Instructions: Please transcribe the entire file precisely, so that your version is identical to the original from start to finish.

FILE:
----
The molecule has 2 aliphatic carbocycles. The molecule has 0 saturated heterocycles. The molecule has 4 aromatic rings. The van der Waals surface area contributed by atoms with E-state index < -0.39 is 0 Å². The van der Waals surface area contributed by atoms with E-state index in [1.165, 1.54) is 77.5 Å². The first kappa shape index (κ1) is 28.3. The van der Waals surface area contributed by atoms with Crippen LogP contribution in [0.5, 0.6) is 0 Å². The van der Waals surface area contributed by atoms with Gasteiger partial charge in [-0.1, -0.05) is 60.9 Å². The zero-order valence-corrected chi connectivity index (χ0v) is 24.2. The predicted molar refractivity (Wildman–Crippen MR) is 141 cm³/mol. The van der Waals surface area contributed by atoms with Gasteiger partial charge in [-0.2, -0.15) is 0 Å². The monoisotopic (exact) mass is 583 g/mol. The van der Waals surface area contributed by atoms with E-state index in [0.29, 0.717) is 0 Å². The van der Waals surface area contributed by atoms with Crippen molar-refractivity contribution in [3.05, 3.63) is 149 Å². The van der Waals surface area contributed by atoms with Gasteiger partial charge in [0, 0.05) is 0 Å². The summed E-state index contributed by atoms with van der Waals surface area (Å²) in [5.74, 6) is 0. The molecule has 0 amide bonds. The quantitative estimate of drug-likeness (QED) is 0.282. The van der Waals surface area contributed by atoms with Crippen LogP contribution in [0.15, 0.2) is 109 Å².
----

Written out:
The molecule has 2 aliphatic carbocycles. The molecule has 0 saturated heterocycles. The molecule has 4 aromatic rings. The van der Waals surface area contributed by atoms with E-state index < -0.39 is 0 Å². The van der Waals surface area contributed by atoms with E-state index in [1.165, 1.54) is 77.5 Å². The first kappa shape index (κ1) is 28.3. The van der Waals surface area contributed by atoms with Crippen LogP contribution in [0.5, 0.6) is 0 Å². The van der Waals surface area contributed by atoms with Gasteiger partial charge in [-0.1, -0.05) is 60.9 Å². The zero-order valence-corrected chi connectivity index (χ0v) is 24.2. The predicted molar refractivity (Wildman–Crippen MR) is 141 cm³/mol. The van der Waals surface area contributed by atoms with Gasteiger partial charge in [-0.2, -0.15) is 0 Å². The monoisotopic (exact) mass is 583 g/mol. The van der Waals surface area contributed by atoms with E-state index in [0.29, 0.717) is 0 Å². The van der Waals surface area contributed by atoms with Crippen molar-refractivity contribution in [3.05, 3.63) is 149 Å². The van der Waals surface area contributed by atoms with Gasteiger partial charge in [0, 0.05) is 0 Å². The summed E-state index contributed by atoms with van der Waals surface area (Å²) in [5.74, 6) is 0. The molecule has 0 amide bonds. The quantitative estimate of drug-likeness (QED) is 0.282. The van der Waals surface area contributed by atoms with Crippen LogP contribution in [0.15, 0.2) is 109 Å².